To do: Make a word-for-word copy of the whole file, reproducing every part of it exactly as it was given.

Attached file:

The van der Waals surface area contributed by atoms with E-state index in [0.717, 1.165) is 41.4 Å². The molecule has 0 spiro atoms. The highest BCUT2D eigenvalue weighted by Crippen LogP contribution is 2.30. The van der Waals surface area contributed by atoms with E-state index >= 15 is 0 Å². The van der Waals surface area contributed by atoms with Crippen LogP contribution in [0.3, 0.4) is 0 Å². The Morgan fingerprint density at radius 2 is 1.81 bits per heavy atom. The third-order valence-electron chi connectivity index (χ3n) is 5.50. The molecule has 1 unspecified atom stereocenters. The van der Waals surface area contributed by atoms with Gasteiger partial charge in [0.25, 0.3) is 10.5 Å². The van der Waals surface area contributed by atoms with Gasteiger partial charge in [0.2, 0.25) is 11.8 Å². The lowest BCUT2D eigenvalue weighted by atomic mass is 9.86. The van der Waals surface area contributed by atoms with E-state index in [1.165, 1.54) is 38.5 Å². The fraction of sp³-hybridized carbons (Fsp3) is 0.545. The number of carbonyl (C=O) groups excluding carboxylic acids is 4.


The van der Waals surface area contributed by atoms with E-state index in [0.717, 1.165) is 41.4 Å². The molecule has 0 spiro atoms. The highest BCUT2D eigenvalue weighted by Crippen LogP contribution is 2.30. The van der Waals surface area contributed by atoms with E-state index >= 15 is 0 Å². The van der Waals surface area contributed by atoms with Crippen LogP contribution in [0.3, 0.4) is 0 Å². The Morgan fingerprint density at radius 2 is 1.81 bits per heavy atom. The third-order valence-electron chi connectivity index (χ3n) is 5.50. The molecule has 1 unspecified atom stereocenters. The van der Waals surface area contributed by atoms with Gasteiger partial charge in [0.25, 0.3) is 10.5 Å². The van der Waals surface area contributed by atoms with Gasteiger partial charge in [0.2, 0.25) is 11.8 Å². The lowest BCUT2D eigenvalue weighted by atomic mass is 9.86. The van der Waals surface area contributed by atoms with E-state index in [1.165, 1.54) is 38.5 Å². The fraction of sp³-hybridized carbons (Fsp3) is 0.545. The number of carbonyl (C=O) groups excluding carboxylic acids is 4.